ES cells were cross-linked for 45 s with 1% formaldehyde (Sigma, F8775) followed by glycine (125 mM; Sigma, G8898) quenching for 5 min. Cells were washed once with ice-cold PBS and gently resuspended in 300 μl RSB [10 mM Tris-HCL (Sigma, T2663) pH 7.4; 10 mM NaCl (Sigma, S5150); 3 mM MgCl2 (Sigma, M2670); 1 mM PMSF (Sigma, P7626); 0.15 mM Spermine (Sigma, S3256); 0.5 mM Spermidine (Sigma, S0266)]. 7 ml of RSB + 0.5% IGEPAL CA-630 (Sigma, I3021) were slowly added, and the solution was incubated on ice for 10 min Nuclei were pelleted at 300 X G for 10 min at 4 °C and resuspended in 400 μl of digest buffer [15 mM Tris (Sigma, T2663) pH 8.0; 60 mM KCl (Sigma, P9541); 15 mM NaCl (Sigma, S5150); 1 mM CaCl2 (Sigma, C1016); 0.25 M sucrose (MP Biomedicals, 152584); 0.5 mM DTT (Roche, 10708984001)], and incubated with 40 U of MNase (Worthington, LS004797) for 5 min 400 μl stop solution [1% SDS (Fisher Scientific, BP166); 0.1 M sodium bicarbonate (Sigma, S6014); 20 mM EDTA (Gibco, 15575–038)] was added and digested nuclei were incubated at 65 °C for 90 min 24 μl Tris (Sigma, T2663) pH 7.6, 3 μl Proteinase K (Thermo Fisher, 25530049)), and 3 μl GlycoBlue (Ambion, AM9515) were added and digestions were incubated overnight at 65 °C. DNA was extracted by phenol–chloroform extraction, and mono-nucleosome fragments were gel-purified from fractions digested to ~70% mono-nucleosome, ~20% di-nucleosome, and ~10% tri-nucleosome sized fragments. MNase-Seq libraries were prepared using NuGen’s Ovation Ultralow Library System V2 (NuGen, 0344NB-08). See Supplementary Data 2 for the list of primers used.
MNase-Seq data analysis
MNase-Seq read pairs for all samples were aligned to the mouse (mm9) genome using Bowtie63, retaining only uniquely mappable pairs (-m1, -v2, -X10000, –best). Fragments shorter than 120 nt and larger than 180 nt were filtered, as were all duplicate fragments, using custom scripts. Replicates were merged for each condition, and normalized per ten million uniquely mappable, non-duplicate fragments. BedGraph files containing single-nucleotide resolution fragment centers were generated to facilitate metagene analyses and creation of heatmaps, while whole-fragment coverage bedGraphs were generated for visualization purposes.
25,000 cells were incubated in CSK buffer (10 mM PIPES pH 6.8, 100 mM NaCl, 300 mM sucrose, 3 mM MgCl2, 0.1% Triton X-100) on ice for 5 min and then centrifuged for 5 min at 4 °C and 500 g. After discarding the supernatant, an aliquot of 2.5 µl of Tn5 Transposase was added to a total 25 µl reaction mixture (TD buffer + H2O). The solution was then heated at 37 °C for 30 min (with mixing every 10 min). The solution was cleaned up using a MinElute Qiagen kit. After PCR amplification (eight total cycles), DNA fragments were purified with two successive rounds of AMPure XP beads (1:3 ratio of sample to beads).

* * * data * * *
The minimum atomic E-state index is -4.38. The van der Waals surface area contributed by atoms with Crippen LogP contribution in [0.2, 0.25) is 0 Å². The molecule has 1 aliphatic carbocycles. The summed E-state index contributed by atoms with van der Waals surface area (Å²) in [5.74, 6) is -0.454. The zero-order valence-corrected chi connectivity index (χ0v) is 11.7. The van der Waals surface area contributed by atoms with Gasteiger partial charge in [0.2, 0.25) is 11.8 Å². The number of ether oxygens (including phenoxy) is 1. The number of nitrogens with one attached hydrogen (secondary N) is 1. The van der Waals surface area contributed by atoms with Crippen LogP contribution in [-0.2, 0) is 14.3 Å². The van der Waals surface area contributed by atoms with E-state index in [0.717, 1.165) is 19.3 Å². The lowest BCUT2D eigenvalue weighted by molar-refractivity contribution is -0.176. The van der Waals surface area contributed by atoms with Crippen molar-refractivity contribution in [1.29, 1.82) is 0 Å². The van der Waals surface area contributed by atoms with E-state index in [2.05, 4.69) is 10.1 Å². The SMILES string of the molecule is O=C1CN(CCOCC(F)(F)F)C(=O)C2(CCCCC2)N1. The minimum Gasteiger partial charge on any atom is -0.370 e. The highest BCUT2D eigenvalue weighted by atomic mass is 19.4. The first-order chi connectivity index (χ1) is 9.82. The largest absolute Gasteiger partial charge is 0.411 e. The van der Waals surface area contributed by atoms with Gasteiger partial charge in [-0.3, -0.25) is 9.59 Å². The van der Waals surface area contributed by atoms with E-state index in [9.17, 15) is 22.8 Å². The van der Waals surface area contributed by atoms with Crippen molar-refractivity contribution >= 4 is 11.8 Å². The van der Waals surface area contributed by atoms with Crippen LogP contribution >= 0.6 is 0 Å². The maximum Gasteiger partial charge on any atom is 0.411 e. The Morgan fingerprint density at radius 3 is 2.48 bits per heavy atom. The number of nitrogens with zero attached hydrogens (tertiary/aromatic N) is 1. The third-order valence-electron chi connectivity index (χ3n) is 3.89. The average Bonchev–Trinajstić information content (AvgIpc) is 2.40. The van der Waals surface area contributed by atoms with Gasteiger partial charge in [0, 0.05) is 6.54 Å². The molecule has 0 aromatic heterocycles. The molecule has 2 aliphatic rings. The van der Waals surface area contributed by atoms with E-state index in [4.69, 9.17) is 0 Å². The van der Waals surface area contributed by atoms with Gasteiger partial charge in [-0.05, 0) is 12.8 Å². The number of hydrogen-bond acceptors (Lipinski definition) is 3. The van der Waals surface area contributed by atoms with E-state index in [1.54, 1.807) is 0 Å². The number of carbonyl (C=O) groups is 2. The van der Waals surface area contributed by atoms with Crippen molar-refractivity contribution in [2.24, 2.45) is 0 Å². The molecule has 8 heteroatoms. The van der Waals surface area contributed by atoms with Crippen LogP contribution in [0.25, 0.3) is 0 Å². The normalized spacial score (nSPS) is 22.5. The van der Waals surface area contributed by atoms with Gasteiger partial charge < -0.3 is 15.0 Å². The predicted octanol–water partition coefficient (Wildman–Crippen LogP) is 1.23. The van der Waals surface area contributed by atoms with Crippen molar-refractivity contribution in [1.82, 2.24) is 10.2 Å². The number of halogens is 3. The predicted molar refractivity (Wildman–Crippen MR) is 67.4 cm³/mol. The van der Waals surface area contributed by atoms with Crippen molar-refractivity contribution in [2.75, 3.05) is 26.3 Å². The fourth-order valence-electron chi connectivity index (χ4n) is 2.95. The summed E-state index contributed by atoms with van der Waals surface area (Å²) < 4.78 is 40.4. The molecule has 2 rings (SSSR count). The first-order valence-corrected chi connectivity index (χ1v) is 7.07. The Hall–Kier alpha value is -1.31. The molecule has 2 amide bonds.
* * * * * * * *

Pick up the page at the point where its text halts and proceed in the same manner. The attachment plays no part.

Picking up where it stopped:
ATAC-Seq data analysis
Low-quality reads were removed if they had a mean Phred quality score of <20. Any reads with Nextera adapter sequence were trimmed using cutadapt v1.12. Reads were aligned using Bowtie v1.2 with the following parameters: “-v 2 -m 1 –best –strata”. Reads aligning to the mitochrodia (chrM) were removed, and reads were deduplicated by removing read pairs with both mates aligning to the same location as another read pair. To measure open chromatin, coverage tracks were generated using the first 9 bp of both mates of the aligned reads (corresponding to where the transposase is bound). For smoother coverage tracks that provide better visibility in the genome browser, the original 9 -bp regions were extended in both directions an equal distance until the region was 51 -bp long. Coverage tracks were normalized to read coverage per ten million mapped reads (after removing chrM and deduplication).
The total RNA was extracted with Qiazol lysis reagent (Qiagen, 79306) treatment and ethanol precipitation. The samples were then treated with DNAseI Amplification grade (Thermo Scientific, 18068015) and stranded libraries were prepared using the TruSeq stranded RNA kit (Illumina, 20020598) with RiboZero depletion (Gold kit; Illumina, MRZG12324).
RNA-Seq data analysis
Reads were mapped to the mouse (mm9) genome using TopHat v2.1.064. In order to get the transcripts GTF from our samples, Cufflinks65 was run with the following options, -g (mm9 GTF from ENSEMBL, version 67, provided as guide). We generated transcriptome assemblies for each of these samples separately and then use Cuffmerge65 to combine all the annotations. We used Deseq266 with default parameters for all differential expression analyses with gene count data from Salmon quantification67.